Casualty of climate change ... vineyards may have to move or start producing wines that taste different due to rising temperatures.
Some of Australia's favourite vineyards will be forced to move or produce wines that taste markedly different because of climate change, a viticulture expert said.
Rising temperatures have already affected many grape growers, with fruits ripening earlier each year.
But the impact of a warmer climate will have benefits, says Snow Barlow from the University of Melbourne, who will discuss the impacts of a warming planet on the wine industry at a public forum in Melbourne tonight.
"It could lead to exciting new styles of wine" Professor Barlow said.
To assess the changes in Australian wine regions over the last three decades, Professor Barlow's team looked at the vintage records collected by winemakers from more than 40 vineyards. They found that grapes ripen, on average, two days earlier each year.
In Coonawarra, South Australia, a region famed for its cabernet sauvignon and shiraz, farmers are harvesting their grapes 3½ days earlier, while in the Barossa Valley, grapes sprout 1½ days early, Professor Barlow said.
Changes experienced by the grape industry were a sign of things to come for the rest of agriculture, he said. "We see [wine grapes] as a canary in the coalmine. Because [they are] so sensitive to climate, you'll see changes in the grape industry before you'll see changes in other industries."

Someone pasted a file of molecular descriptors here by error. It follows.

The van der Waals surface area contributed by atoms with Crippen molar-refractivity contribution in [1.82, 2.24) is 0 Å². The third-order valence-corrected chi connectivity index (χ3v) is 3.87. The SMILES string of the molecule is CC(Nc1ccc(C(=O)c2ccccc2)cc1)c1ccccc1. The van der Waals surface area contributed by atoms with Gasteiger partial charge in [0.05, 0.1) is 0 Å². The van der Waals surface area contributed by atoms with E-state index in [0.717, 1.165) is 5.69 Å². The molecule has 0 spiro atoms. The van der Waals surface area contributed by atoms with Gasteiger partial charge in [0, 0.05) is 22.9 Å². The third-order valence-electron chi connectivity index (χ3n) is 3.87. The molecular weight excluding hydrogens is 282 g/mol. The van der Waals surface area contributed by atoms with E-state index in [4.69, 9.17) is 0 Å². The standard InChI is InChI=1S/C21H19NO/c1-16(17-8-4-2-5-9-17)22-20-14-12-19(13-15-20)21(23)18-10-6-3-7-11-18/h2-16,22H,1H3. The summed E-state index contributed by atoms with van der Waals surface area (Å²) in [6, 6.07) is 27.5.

As well as early ripening, a warming climate will also affect the characteristics associated with specific wines.
The molecules that make the grassy flavours of New Zealand's Marlborough sauvignon blanc are not expressed as much in warmer climates, Professor Barlow said. Wine growers, whose produce is vulnerable to climate change, will have two choices, he said. ''You can either change the style of wine you make, or move.''
Brown Brothers, a Victorian family-owned wine company, has said climate change was one of the main reasons it bought land in Tasmania.
Advances in wine science meant producers were closer to identifying more molecules that give wines their unique characteristic, and the climate conditions which favour their development. ''That gives us much more information about where to go if we want to produce wines with those qualities,'' Professor Barlow said.
As wine grapes had little genetic diversity, it was unlikely they would have much capacity to adapt to changes in their environment. "But there is such an enormous diversity of places to grow grapes that, if people want the styles of wines they have now, the industry will probably produce them, but from different regions."
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